By Jay Mwamba
Former World Boxing Council bantamweight champ Wayne McCullough gave his stalled career a massive jumpstart in Las Vegas last Saturday with a spectacular second-round KO over Kansas City featherweight Alvin Brown at the Cox Pavilion.
McCullough, who’s 31, ended a 27-month layoff that followed the discovery of a cyst in his head with his first stoppage win since dispatching Johnny Bredhal in eight rounds six years ago.
The Ulsterman showed no signs of ring rust as he pressed the 32-year-old Brown from the opening bell in the scheduled 10-rounder, on the undercard of the WBA/WBO junior lightweight unification match between Cuban Joel Casamayor and Acelino Freitas. The Brazilian decisioned Casamayor, who beat McCullough for the gold medal in the 1992 Barcelona Olympics.
After softening Brown up with a relentless body attack, McCullough dropped his weary foe with a rattling left hook two minutes into the second round.
Brown beat the count but was set upon by McCullough, who punctuated another barrage to the body and head with a left hook to the ribs that ended the Missouri native’s misery.
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“It’s good to be back,” McCullough said after his brief outing, which was televised nationally by Showtime. “I haven’t had a knockout in six years and this guy was a real guy [with a] 17-4 [record].”
On if he felt any ring rust, McCullough, who estimates that he sparred some 150 rounds, said he’d been in the gym for two years and had worked hard with trainer Kenny Groom.
McCullough improved to 24-3 (15 KOs) and put himself in contention for another big fight against one of the big names in the 122- and 127-pound divisions.
The list of possible opponents includes current WBC super bantamweight titlist Willie Jorrin, featherweight king Marco Antonio Barrera and old rival Naseem Hamed, who holds a points win over the Irishman from October 1998.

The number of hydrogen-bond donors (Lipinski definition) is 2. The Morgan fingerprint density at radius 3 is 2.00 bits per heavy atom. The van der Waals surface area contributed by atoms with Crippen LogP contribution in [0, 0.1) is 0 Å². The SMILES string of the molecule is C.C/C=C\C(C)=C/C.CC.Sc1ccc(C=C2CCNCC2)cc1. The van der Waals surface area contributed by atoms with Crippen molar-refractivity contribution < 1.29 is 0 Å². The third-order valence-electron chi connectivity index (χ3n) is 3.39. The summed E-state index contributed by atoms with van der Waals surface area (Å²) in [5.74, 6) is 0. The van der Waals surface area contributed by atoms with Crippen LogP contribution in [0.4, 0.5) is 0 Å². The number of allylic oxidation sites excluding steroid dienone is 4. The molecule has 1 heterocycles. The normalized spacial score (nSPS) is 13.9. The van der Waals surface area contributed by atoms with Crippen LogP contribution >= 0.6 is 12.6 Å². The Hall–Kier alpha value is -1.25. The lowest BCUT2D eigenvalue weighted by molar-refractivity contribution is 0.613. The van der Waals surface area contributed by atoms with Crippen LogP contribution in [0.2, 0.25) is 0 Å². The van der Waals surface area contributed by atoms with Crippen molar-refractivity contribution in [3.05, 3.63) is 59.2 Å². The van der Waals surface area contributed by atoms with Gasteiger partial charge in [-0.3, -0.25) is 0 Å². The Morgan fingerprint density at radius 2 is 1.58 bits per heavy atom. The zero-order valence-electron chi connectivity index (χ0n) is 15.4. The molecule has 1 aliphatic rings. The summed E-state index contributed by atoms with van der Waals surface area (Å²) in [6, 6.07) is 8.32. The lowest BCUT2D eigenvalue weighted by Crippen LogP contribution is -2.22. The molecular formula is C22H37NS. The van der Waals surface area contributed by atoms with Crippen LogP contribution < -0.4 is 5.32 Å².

Barrera, however, is McCullough’s preferred opponent. “Once I get four or five fights behind me, I would love to fight Barrera,” he said.
Prior to the Brown fight, the Belfast-born fighter’s last bout was a 12-round loss to Erik Morales on Oct. 22, 1999 for the super bantamweight title.
McCullough was in Belfast for a non-title bout with European super bantamweight champ Sandor Koczek in October 2000 when a MRI revealed what appeared to be a two-inch cyst on his brain, leading to his suspension and the cancellation of the fight.
Further tests in the United States, however, showed that the cyst was in his head but not on the brain. And after being examined by leading American neurosurgeons, McCullough was cleared to resume his career.
But the British Boxing Board of Control has since refused to license him and denied him permission to fight under its jurisdiction in Britain.
Putting the matter to rest, McCullough said: “The British Board told me that one more blow to the head was going to kill me. [But] every doctor that has looked at has cleared me. I’ve had 14 of the top neurological surgeons around the world and four of them were the British Boxing Board’s own, and they won’t clear me.”
He dismissed notions that continuing with his career would jeopardize his